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How being more precise solved a fear of the unknown 

For anyone who actually was considering the one-year travel insurance and who could get past the lack of assurance mentioned above, they were then met with the second biggest barrier: “How much would I be covered for in the event something bad happened to me?”

By failing to mention the sum of insurance coverage, it came across as a sketchy product. Why would anyone sign up for a deal they didn’t know the true value of? Would you sign up for a gym membership without knowing what kind of workout equipment they have? Same concept.

Social Proof

Social proof is our tendency to be influenced by what others do, how they think and behave. Social proof works particularly well in situations of uncertainty.

And that's why Plevka’s team decided to stick another piece of important information into the e-mail communication: how much the customer could expect to be covered.

They also made sure to leverage the power of social proof. Regarded as a key principle in behavioral economics, social proof taps into our innate tendency to mimic what others are doing and how they think and behave. Think of it as a marketing cheat code to erase uncertainty in customers’ heads. So, how did Plevka’s team do it?

Well, they reframed the message to reassure people that the insurance covered all they could ever need. And to do that, they used indirect social proof by framing the risks covered as “all the most frequently purchased coverage plans for your trips around the world...”

Let's look at the message now in the picture below.

Removing uncertainty through the email source:

Make customers feel like they already own the product

Another concept we can activate in people's heads is the endowment effect. People place a greater value on things they own compared to things they don’t: just think about how an Airbnb tenant takes care of an apartment compared to the owner of that same apartment. 

The goal is to make customers feel like the free travel insurance is already theirs rather than stating it could be theirs.

Using the endowment effect in this context is a little intricate. The goal is to make customers feel like the free travel insurance is already theirs rather than stating it could be theirs.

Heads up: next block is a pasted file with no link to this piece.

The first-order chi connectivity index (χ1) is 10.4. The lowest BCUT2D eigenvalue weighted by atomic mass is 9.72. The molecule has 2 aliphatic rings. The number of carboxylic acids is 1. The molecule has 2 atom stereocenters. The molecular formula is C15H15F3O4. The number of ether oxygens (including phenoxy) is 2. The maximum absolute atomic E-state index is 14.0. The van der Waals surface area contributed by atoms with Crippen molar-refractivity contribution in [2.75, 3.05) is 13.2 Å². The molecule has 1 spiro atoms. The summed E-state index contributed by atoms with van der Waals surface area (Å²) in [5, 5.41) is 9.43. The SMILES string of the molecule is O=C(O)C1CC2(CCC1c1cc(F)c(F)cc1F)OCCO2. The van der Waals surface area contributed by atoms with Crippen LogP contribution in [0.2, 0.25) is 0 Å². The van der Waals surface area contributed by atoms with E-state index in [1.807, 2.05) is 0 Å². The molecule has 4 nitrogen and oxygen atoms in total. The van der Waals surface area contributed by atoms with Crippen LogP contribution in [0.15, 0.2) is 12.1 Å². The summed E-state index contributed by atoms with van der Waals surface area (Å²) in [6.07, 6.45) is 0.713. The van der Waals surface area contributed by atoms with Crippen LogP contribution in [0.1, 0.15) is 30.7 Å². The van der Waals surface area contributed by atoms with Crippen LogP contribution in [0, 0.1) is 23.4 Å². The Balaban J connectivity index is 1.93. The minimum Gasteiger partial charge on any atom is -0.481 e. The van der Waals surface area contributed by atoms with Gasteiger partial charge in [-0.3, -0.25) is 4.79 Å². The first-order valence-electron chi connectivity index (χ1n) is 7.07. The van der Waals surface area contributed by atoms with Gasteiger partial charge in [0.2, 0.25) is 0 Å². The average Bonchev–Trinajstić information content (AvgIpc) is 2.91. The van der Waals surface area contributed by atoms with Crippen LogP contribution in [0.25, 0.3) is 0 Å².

The original message doesn’t evoke the feeling of ownership: “We have a reward for using our services.” 

Now take a look at how Plevka´s team reframed the message: “Thank you for being with us. You have just received a gift – free travel insurance.” See the difference? You OWN the gift now and you’ll lose it if you don’t act.

Reframe disadvantages as advantages

The next task on the to-do list was tackling the most potentially problematic caveat of all: the automatic renewal itself. It involved yet another round of fiddling with the wording, but this time with some added fluff to help minimize the damage. After all, the truth hurts. But how could the team put a band-aid on that “renewal wound?”

Just compare the original message with the new and improved version. What was perceived as a major turn-off at first (“After the first free year, your insurance will automatically renew for €21.60 EUR.”) was completely turned on its head by immediately directing the customers’ attention from a negative aspect of the insurance to a positive message: “After the first free year, your insurance will automatically renew for €21.60 EUR so that you won’t need to worry about your next traveling season.”

Not only does the potential customer get a clear idea of what’s going to happen once the trial is up, but the message also even comes across as an advantage if they let their insurance renew automatically.

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“Now when the customer reads the message, they’ll go: ‘Hmm, automatic renewal, no thanks. Oh wait, they’ve got a good point. I’ll definitely be traveling in a year’s time. Maybe this isn’t such a bad idea after all,’” explains the MINDWORX Behavioral Strategy Director.

The conversion rate skyrocketed!

After implementing these steps, a rigorous A/B test showed a whopping 300% increase in conversions. Surprised by how the change in framing made such a huge impact, Plevka admitted: “The whole campaign just reassured us that removing uncertainties can sometimes be the only thing you really need.” 

“Uncertainty is the biggest sales killer,” adds Plevka. “You could have an excellent offer with hundreds of benefits, but as soon as the customer has one reason to hesitate, it’s game over. If you do manage to remove that uncertainty, then maybe all you need is just one more added benefit and you’re golden,” he concludes.

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Key Takeaways:

  • Eliminate uncertainties before they even happen. It’s not enough to throw a bunch of arbitrary changes at the wall hoping one of them will stick. Imagine you’re the customer. Pinpoint all the uncertainties that could be going on in their head and wipe them out!
  • Make your customers feel like they already own your product. It’s not enough to show them that they could have your product or the special deal that you’re offering. Make them feel like they already have it.
  • Reframe the negatives. Try to describe the negative aspects of your products in such a way that you’ll end up redirecting the customer’s attention to the positives instead. Sometimes all it takes is adding an extra clause at the end of the sentence.

Introduction of a company
  • Case study by
  • MINDWORX Behavioral Consulting